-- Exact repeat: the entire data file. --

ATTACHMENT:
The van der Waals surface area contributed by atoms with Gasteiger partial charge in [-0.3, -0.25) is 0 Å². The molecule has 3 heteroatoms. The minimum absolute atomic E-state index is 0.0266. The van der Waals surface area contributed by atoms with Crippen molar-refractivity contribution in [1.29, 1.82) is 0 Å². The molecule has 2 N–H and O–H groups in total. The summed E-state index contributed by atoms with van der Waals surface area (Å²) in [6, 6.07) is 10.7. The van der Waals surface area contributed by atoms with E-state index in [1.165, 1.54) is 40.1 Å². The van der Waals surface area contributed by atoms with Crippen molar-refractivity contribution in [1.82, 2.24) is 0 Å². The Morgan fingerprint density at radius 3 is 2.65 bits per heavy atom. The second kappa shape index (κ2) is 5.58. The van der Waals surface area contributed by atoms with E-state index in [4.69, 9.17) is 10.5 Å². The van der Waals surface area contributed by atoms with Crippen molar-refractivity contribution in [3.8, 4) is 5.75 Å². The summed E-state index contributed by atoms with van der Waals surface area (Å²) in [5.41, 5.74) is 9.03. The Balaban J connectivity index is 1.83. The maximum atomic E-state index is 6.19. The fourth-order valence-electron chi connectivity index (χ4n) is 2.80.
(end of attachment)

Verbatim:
The van der Waals surface area contributed by atoms with Gasteiger partial charge in [-0.3, -0.25) is 0 Å². The molecule has 3 heteroatoms. The minimum absolute atomic E-state index is 0.0266. The van der Waals surface area contributed by atoms with Crippen molar-refractivity contribution in [1.29, 1.82) is 0 Å². The molecule has 2 N–H and O–H groups in total. The summed E-state index contributed by atoms with van der Waals surface area (Å²) in [6, 6.07) is 10.7. The van der Waals surface area contributed by atoms with E-state index in [1.165, 1.54) is 40.1 Å². The van der Waals surface area contributed by atoms with Crippen molar-refractivity contribution in [1.82, 2.24) is 0 Å². The Morgan fingerprint density at radius 3 is 2.65 bits per heavy atom. The second kappa shape index (κ2) is 5.58. The van der Waals surface area contributed by atoms with E-state index in [4.69, 9.17) is 10.5 Å². The van der Waals surface area contributed by atoms with Crippen molar-refractivity contribution in [3.8, 4) is 5.75 Å². The summed E-state index contributed by atoms with van der Waals surface area (Å²) in [5.41, 5.74) is 9.03. The Balaban J connectivity index is 1.83. The maximum atomic E-state index is 6.19. The fourth-order valence-electron chi connectivity index (χ4n) is 2.80.